Britain's slow recovery from the financial crisis and longer life expectancy have piled huge pressure on private sector pension funds and experts believe it will force company bosses to pour in more cash.
Firms such as Northern Foods, housebuilder Persimmon and chemicals company Croda have all racked up deficits of well over 100m while at Halifax Bank of Scotland the shortfall is more than 800m.
The picture is hardly less bleak in the public sector, with this region's local authority pension funds facing huge deficits and BBC staff last week voting to strike in a row triggered by the 1.5bn black hole in the corporation's pension scheme.
The deficits are a snapshot in time and all of the firms named can manage them over the course of decades, with many seeing values change as the stock market falls and rises.
But while none are considered to be at risk of collapsing, analysts have warned that private sector employees face seeing more cuts to their retirement schemes as firms struggle to meet liabilities built up over many decades.
"Employers can alter the terms going forward by changing from final salary to career average, or capping people's salary, or they may shut up shop and say you are not building up more benefits," said Laith Khalaf, an advisor at financial services company Hargreaves Lansdown.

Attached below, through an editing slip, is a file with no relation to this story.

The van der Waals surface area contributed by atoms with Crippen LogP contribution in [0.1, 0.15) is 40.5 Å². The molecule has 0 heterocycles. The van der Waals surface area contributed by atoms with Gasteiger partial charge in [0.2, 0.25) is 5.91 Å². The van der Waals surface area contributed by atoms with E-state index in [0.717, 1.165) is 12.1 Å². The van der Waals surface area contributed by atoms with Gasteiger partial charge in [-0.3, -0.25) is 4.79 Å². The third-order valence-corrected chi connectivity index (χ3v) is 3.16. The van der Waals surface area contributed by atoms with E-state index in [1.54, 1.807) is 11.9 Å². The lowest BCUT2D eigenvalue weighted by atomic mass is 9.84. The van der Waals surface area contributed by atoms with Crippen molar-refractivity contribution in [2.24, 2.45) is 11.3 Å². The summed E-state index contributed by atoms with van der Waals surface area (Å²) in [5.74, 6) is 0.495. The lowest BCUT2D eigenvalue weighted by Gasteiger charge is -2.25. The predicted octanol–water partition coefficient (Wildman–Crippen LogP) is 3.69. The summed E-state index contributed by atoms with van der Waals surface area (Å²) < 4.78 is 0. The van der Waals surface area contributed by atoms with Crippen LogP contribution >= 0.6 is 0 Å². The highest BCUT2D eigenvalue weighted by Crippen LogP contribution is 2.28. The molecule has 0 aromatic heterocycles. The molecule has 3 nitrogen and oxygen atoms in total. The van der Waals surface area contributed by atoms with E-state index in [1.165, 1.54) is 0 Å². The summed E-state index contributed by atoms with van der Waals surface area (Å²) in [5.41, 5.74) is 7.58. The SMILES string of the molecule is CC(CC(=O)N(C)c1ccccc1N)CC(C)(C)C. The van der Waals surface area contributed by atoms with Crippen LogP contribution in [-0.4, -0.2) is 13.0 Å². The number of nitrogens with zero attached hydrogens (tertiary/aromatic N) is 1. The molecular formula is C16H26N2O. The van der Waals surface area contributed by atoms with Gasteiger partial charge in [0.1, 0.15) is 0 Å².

"What would be happening to that money if it was not going on the deficit? It would be spread elsewhere."
Wages, shareholder payouts and capital investment could all suffer as they face having to prop up their pension funds, Mr Khalaf added.
"If investment returns are lower then you need to put more cash in (but) the main problem they face is the increase in longevity. That adds hugely to the liabilities of the fund if they underestimate by even one year."
HBOS, taken over by Lloyds at the height of the financial crisis and now part-owned by the taxpayer, has estimated its deficit at 834m while actuaries have put it at 1.147bn. It plans to pour in hundreds of millions of pounds over nearly a decade.
Asda, which is based in Leeds, has seen its pension deficit rise more than tenfold, from 22.08m to 210m, although most of its staff are in a less onerous defined contribution scheme.
Its Bradford-based rival Morrisons has cut its pension deficit from 49m to 17m but only after making a 91m payment to the fund and shifting from a final salary to a career average scheme. Earlier this year it handed new chief executive Dalton Philips a pay and benefits package worth up to 6.1m.
Northern Foods has seen its deficit more than double to 149m. Croda, the East Yorkshire chemicals company, has a deficit of more than 200m, before tax, but finance director Sean Christie said this should be considered against the fact it has a stock market value of 1.8bn.
"There has not been any great change in recent years to make it more or less scary," he said.